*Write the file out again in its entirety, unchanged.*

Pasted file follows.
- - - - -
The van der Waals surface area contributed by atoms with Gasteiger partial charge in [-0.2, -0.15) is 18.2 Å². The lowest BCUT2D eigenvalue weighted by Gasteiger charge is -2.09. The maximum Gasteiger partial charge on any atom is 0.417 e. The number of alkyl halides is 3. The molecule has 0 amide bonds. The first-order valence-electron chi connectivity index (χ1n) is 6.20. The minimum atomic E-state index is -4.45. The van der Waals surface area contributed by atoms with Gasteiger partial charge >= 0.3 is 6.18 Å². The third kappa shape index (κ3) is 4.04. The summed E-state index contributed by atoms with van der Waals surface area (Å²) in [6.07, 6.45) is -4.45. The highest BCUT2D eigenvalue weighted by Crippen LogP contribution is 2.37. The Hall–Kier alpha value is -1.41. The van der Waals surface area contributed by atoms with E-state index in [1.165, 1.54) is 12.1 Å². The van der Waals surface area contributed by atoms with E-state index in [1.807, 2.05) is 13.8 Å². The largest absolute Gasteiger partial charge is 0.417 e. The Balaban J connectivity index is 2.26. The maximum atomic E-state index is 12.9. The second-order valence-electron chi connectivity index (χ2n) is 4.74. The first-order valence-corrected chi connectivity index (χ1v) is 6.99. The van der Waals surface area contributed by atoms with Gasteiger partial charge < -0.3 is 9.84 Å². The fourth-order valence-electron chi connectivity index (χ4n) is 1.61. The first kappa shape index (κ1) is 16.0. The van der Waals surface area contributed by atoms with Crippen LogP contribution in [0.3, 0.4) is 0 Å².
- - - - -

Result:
The van der Waals surface area contributed by atoms with Gasteiger partial charge in [-0.2, -0.15) is 18.2 Å². The lowest BCUT2D eigenvalue weighted by Gasteiger charge is -2.09. The maximum Gasteiger partial charge on any atom is 0.417 e. The number of alkyl halides is 3. The molecule has 0 amide bonds. The first-order valence-electron chi connectivity index (χ1n) is 6.20. The minimum atomic E-state index is -4.45. The van der Waals surface area contributed by atoms with Gasteiger partial charge >= 0.3 is 6.18 Å². The third kappa shape index (κ3) is 4.04. The summed E-state index contributed by atoms with van der Waals surface area (Å²) in [6.07, 6.45) is -4.45. The highest BCUT2D eigenvalue weighted by Crippen LogP contribution is 2.37. The Hall–Kier alpha value is -1.41. The van der Waals surface area contributed by atoms with E-state index in [1.165, 1.54) is 12.1 Å². The van der Waals surface area contributed by atoms with E-state index in [1.807, 2.05) is 13.8 Å². The largest absolute Gasteiger partial charge is 0.417 e. The Balaban J connectivity index is 2.26. The maximum atomic E-state index is 12.9. The second-order valence-electron chi connectivity index (χ2n) is 4.74. The first-order valence-corrected chi connectivity index (χ1v) is 6.99. The van der Waals surface area contributed by atoms with Gasteiger partial charge < -0.3 is 9.84 Å². The fourth-order valence-electron chi connectivity index (χ4n) is 1.61. The first kappa shape index (κ1) is 16.0. The van der Waals surface area contributed by atoms with Crippen LogP contribution in [0.3, 0.4) is 0 Å².